She was the most popular aunt in our family. My sisters and I looked forward to weekends at Aunt Roseís the way other kids looked forward to Disneyland. Sheíd spoil us rotten and acted like a big kid herself. Weíd go the Jersey Shore. Or bowling. Or to the movies or just shopping. She made it all fun with her silly sense of humor that would embarrass her partner to death.
Aunt Rose was also beloved in her neighborhood. Southwest Philly at the time was a blue-collar, Catholic neighborhood of Italians and Irish living in modest homes. A place that Frank Rizzo could count on for votes. Not an artsy gentrified place at all. But Rose was known by everyone and accepted. And all the kids knew a soft touch when they saw one when the ice cream truck came around. She had the biggest heart of anyone Iíve ever known.
Now, in todayís more enlightened environment (and I mean no sarcasm there) my sisters and I would have been sat down and told our aunt was a lesbian and what that meant. But back then, the subject was skirted. But kids arenít dumb. The first time I saw my aunt and her partner fighting (like moms and dads fight) I knew there was something up. I knew they were closer than just ďfriends who lived together.Ē I had no idea what that relationship was or what it meant beyond the fact that they didnít have husbands. But it didnít matter to me and no one made it matter.
By the time it was ďrevealedĒ to me after my auntís death, it was old news. It has never shaped how I felt about her and is, in truth, an aspect of her that I never think about in my fond memories of time spent with my aunt.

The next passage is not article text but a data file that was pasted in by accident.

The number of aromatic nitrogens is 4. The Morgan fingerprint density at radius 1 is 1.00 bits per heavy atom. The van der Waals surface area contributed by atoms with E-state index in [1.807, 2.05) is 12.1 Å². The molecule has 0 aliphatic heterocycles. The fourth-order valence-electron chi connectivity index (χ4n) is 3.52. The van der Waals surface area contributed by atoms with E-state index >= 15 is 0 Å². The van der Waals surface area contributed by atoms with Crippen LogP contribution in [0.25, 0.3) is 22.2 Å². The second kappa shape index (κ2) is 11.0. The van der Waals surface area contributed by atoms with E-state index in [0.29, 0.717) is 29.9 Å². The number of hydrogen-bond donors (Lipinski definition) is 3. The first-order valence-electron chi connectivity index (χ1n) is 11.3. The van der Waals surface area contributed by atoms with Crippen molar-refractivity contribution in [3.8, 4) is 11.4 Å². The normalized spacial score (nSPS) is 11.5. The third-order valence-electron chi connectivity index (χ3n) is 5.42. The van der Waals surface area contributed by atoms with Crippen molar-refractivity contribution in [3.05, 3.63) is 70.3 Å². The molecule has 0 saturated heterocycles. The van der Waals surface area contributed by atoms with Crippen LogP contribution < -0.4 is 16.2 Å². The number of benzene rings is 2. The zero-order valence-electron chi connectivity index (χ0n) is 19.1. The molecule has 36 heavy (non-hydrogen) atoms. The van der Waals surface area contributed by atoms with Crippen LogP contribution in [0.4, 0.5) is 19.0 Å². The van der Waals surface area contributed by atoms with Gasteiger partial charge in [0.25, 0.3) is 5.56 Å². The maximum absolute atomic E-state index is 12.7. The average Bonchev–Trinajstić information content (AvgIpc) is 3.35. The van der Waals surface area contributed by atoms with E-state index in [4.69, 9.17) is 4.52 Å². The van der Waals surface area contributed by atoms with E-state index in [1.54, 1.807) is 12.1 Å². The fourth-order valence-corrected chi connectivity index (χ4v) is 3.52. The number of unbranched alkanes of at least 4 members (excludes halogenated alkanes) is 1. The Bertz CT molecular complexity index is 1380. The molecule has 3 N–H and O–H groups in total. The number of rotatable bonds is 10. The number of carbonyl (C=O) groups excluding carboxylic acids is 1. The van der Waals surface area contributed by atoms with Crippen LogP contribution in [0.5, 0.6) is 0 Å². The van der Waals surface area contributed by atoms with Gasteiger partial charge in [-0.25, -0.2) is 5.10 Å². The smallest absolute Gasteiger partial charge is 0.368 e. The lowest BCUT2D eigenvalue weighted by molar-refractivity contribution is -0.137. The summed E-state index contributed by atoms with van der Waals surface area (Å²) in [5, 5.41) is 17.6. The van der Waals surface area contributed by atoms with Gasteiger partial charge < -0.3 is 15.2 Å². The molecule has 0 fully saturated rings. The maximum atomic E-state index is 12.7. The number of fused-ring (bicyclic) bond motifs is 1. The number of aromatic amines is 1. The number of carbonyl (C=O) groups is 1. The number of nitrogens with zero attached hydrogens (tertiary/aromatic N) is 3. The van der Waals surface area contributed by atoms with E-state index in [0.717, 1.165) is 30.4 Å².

And itís my Aunt Rose who is brought up so often when the discussion of homosexuality is introduced. My wife or I (mostly my wife as I find that most relationships have a ďtalkerĒ and thatís her) will remind the boys that they have several gay relatives and to remember that when leaping to assumptions about gay people. Itís not an affliction. Itís not something ďwrongĒ with them. Itís also not the only way to look at that person.
My wife and I are Christians. And weíre astonishingly right wing. But weíre not the ďhate the sin, love the sinnerĒ types. We find that viewpoint a tad pompous and way too pat. Kind of like ďIím against the war but support the troops.Ē (that oneís for you, Gail!) We figure that these kinds of things are for God to judge and not us.